In February of 2020, projections of the potential toll that COVID-19 would take in the U.S. felt like a dismal improbability. It wasn’t until March that the weight of the pandemic was truly felt throughout America—yet one year later, it may still be challenging to come to terms with this global health crisis. Indeed, we have all found ways to get through the past year, but what’s next? At the one-year anniversary of the COVID-19 becoming a national health emergency in the U.S., consider the following strategies to fortify your strength and wellness.
Nurture Your Mental Health
It’s been a common trend over the past year to normalize mental health red flags such as overeating, not getting enough sleep, losing interest in activities, and experiencing fatigue. Though these are normal symptoms in the face of the ongoing stress of the pandemic, they should still be addressed with help from a licensed therapist or physician. Even if you don’t feel like you’re in crisis with your mental health, it is worth including self-care practices to nurture your mind and ease stress. For example, daily meditation can help you recalibrate your thinking by recognizing and reducing negative, intrusive thoughts.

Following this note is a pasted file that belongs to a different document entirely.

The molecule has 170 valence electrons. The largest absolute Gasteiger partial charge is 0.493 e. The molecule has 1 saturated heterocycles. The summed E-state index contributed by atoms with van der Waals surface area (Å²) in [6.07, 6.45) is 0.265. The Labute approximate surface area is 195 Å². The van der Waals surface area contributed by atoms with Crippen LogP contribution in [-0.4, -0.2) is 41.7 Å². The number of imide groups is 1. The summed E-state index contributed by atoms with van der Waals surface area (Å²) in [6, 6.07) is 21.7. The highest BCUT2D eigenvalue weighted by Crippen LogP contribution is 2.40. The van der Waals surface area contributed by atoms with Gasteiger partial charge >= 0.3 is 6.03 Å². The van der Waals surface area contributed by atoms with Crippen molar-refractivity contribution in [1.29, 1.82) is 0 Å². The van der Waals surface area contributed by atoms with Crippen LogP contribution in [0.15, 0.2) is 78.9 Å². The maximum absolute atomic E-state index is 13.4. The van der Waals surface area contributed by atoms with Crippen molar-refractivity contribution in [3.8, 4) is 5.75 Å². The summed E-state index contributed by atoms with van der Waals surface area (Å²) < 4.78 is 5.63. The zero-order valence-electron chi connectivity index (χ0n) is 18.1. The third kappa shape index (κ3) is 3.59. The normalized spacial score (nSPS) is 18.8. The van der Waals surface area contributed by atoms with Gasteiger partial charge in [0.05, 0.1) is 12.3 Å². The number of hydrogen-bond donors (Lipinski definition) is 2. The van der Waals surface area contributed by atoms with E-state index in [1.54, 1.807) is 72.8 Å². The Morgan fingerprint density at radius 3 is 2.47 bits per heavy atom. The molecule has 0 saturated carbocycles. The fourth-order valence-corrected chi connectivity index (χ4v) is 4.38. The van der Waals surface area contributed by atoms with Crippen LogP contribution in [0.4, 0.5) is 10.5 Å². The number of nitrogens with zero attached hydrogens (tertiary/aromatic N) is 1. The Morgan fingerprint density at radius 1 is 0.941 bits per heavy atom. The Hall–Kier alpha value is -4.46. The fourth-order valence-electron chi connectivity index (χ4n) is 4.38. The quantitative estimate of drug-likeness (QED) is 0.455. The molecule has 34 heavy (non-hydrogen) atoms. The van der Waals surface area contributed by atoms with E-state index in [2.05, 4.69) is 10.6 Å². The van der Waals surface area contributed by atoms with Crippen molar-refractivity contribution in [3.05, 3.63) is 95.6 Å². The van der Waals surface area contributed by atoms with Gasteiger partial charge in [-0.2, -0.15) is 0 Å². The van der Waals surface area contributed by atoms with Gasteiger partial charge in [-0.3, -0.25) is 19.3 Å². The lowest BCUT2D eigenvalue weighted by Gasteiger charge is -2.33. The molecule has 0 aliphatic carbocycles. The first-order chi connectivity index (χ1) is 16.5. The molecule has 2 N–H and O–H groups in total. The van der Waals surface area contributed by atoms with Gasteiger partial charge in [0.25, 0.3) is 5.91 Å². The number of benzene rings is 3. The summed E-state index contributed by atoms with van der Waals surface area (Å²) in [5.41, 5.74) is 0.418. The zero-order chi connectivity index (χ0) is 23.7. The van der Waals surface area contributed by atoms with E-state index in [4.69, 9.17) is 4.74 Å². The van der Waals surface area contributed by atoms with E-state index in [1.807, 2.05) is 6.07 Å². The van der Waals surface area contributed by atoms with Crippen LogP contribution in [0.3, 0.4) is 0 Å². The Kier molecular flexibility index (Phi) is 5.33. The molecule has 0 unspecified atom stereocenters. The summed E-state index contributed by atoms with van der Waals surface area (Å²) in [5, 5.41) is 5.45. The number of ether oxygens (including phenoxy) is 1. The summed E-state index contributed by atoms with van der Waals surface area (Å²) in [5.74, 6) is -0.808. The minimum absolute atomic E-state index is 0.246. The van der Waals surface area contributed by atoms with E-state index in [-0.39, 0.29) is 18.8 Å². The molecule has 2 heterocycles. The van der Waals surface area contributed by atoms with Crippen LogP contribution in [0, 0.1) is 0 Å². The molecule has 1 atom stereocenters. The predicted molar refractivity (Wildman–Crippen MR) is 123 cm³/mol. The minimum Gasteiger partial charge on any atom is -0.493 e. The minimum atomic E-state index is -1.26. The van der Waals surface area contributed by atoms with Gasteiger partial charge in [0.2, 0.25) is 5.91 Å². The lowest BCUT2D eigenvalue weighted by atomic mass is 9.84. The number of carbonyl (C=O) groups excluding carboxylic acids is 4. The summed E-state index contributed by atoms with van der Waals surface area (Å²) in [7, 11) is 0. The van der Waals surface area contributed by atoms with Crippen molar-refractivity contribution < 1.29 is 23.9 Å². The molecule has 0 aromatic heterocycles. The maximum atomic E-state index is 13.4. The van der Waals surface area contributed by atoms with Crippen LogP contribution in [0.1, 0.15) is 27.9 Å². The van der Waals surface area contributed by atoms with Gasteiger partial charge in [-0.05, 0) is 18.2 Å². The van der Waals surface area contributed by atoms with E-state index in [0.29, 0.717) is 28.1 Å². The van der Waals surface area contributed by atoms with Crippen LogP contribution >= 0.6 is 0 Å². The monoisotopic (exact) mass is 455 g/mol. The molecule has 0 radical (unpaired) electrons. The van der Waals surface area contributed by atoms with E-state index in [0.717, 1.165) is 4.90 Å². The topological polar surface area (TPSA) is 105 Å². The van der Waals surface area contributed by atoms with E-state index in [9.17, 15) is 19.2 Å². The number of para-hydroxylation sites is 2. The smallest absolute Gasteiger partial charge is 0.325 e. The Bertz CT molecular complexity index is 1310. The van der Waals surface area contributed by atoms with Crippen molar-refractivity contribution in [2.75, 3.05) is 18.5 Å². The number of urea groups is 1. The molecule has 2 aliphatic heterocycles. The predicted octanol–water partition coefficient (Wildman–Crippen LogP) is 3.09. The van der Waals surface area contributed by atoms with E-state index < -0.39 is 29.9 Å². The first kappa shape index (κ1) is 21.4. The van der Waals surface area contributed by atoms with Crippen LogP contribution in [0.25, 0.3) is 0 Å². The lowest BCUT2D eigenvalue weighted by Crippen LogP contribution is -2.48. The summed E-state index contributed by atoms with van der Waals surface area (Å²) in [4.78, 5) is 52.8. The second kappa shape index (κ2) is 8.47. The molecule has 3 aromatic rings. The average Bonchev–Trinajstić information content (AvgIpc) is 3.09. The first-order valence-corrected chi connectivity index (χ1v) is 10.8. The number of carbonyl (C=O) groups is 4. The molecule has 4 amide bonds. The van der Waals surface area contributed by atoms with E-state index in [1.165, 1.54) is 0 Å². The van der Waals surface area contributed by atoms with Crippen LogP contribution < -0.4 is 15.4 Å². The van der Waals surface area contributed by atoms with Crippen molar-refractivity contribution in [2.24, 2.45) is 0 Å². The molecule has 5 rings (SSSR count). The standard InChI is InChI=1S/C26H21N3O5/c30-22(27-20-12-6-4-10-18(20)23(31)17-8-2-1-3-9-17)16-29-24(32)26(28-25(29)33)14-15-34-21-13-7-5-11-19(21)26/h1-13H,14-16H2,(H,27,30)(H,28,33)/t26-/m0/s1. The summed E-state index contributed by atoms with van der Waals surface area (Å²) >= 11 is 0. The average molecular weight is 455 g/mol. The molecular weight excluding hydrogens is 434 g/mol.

Find Space for Gratitude
Recognizing gratitude may feel counterintuitive during a time of such widespread loss. However, allowing that space to recognize what you are grateful for will help you focus on more positive thinking. Similarly, congratulate yourself on the resilience you’ve shown over the past year. It’s still important to celebrate victories and identify those things in life that you deeply appreciate, even if those are currently far and few between.
Recenter with Activities that Make You Feel Good
One of the biggest mental health obstacles of the pandemic is constant media coverage creating reminders of COVID at every turn. Give yourself room to relax and recenter with activities that you love and that feel good. Maybe that’s playing board games with your kids, curling up with a good book, re-watching your favorite TV series, or taking a long bath. Whatever self-care activities help you recharge should be activities you incorporate into your routine as much as possible.
If you are struggling, speaking with a therapist is one step you can take to feel better. MeMD can help you connect with a licensed mental health provider with convenient online appointments in as little as 24 hours.